Brooklyn Brewing Company - Black Chocolate Stout

Brooklyn Brewing Company - Black Chocolate Stout

Beer Club featured in U.S. Microbrewed Beer Club


United States

Alcohol by Volume:


Brooklyn Brewing Company - Black Chocolate Stout

  • ABV:

  • Int’l Bittering Units (IBUs):

  • Serving Temperature:

    45-50° F
The Brooklyn Black Chocolate Stout is a seasonal ale that is only available between October and March. It is a classic Russian Imperial Stout, brewed by Brewmaster Garrett Oliver. This highly sought after stout attains its strength by using the first runnings from two and a half mashes of grain, modeled on the beers made by British brewers for the Czar's Court in the Nineteenth Century. This beer was originally produced with a high alcohol content that allowed it to withstand the sea shipment to distant Baltic ports. Brewmaster Garret Oliver uses two-row English malts, wheat malt, chocolate malt, black malt, black barley, and roasted barley along with East Kent Goldings, Cascade, and Willamette hops. This Black Chocolate Stout is a wonderful winter warmer and a stunning accompaniment to a chocolate dessert. Velvety black in color, it had a dark chocolate and coffee aroma, a powerful warming palate, and a long, malty, fruity finish.
In 1987, journalist Steve Hindy and banker Tom Potter quit their jobs and established the Brooklyn Brewery. Their initial goal was simply to bring good beer back to New York. They commissioned a fourth generation German brewer based in America to design Brooklyn Lager, their first beer. To find a recipe, brewer William Moeller consulted the notebooks of his grandfather, who had brewed beer in Brooklyn at the turn of the century.

It was hard going at first for the two. They made a test batch of beer in their Brooklyn basement, only to find that most distributors were controlled by the big breweries and uninterested in small, local brands. They bought a van and began distributing their own beer, however, hard-boiled New York tavern owners were skeptical about a full-flavored beer that cost as much as the leading imports and was unadvertised.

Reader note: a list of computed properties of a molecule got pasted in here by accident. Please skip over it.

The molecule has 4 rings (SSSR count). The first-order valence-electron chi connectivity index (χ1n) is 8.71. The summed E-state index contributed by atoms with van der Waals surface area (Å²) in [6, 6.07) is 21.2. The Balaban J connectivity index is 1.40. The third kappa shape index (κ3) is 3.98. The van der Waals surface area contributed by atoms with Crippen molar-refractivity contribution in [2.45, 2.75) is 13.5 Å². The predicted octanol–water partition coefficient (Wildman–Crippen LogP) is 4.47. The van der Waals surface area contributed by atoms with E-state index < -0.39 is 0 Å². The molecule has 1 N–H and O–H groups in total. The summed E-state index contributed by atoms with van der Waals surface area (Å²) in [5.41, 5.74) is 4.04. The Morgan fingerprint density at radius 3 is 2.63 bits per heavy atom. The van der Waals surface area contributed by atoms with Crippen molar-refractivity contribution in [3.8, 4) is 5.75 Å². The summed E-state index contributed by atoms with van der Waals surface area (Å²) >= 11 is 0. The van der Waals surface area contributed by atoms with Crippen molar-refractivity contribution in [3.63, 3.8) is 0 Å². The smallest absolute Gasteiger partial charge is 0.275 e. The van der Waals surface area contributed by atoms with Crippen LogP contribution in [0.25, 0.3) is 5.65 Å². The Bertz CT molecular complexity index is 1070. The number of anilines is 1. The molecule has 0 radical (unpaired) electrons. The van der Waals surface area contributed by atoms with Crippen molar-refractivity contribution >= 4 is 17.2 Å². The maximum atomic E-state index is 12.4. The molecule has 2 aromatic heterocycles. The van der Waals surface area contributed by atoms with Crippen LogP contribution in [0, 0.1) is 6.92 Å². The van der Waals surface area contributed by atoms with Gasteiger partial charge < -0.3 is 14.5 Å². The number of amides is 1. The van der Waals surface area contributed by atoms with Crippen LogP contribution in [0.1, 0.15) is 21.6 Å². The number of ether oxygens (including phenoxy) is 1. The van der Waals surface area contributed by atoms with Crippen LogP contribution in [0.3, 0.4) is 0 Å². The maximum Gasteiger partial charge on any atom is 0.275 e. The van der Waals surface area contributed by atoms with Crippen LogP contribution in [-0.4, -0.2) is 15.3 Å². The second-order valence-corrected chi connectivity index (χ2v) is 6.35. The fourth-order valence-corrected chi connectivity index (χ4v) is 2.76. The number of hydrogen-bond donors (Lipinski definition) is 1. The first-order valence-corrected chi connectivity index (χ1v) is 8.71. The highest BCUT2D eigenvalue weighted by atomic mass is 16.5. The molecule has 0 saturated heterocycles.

Slowly but surely, the lager caught on and soon they were distributing more than a dozen microbrews. With that success, Hindy and Potter opened a new microbrewery three years ago, some 20 years after the last of the great Brooklyn breweries closed up shop. The new 25-barrel brewery is one of the largest in the East. The stainless steel brewhouse is set in an 1860’s steel foundry in the Williamsburg section of Brooklyn - a mecca for artists and filmmakers such as Spike Lee. The Brooklyn Brewery’s 50,000 square-foot brewing facility includes a tasting room, a 300-person party room, and a gallery for local artists.

In 1994, they hired the highly respected New York brewmaster, Garrett Oliver, to design their planned Brooklyn plant and oversee production at the Utica facility. In May 28, 1996, the Brooklyn plant opened. The first product was a Bavarian style wheat beer known as Brooklyner Weisse. Oliver developed other new Brooklyn beers as well such as Brooklyn Black Chocolate Stout, Brooklyn East India Pale Ale, Brooklyn Pennant Pale Ale '55 and a range of seasonal and special products. Florence Fabricant of The New York Times has called him "one of the country's foremost experts on beer."

A native New Yorker, Garrett is widely regarded as one of the leading brewmasters in America. He co-founded the New York City Homebrewers Guild in the mid-1980's and later left his job with a prestigious Manhattan law firm to become an apprentice brewer at the Manhattan Brewing Co., the first brewpub in New York City. He designed the new brewhouse in Brooklyn. He has written for All About Beer, Cigar Aficionado and other publications. He is co-author of The Good Beer Book, published by Berkeley Press. Garrett was featured in an "Emeril Live!" segment and is the American Dairy Association's spokesman on matching beer and cheese.

For more information about the brewery and scheduled tours, call (718) 486-7422 or check out their web site at
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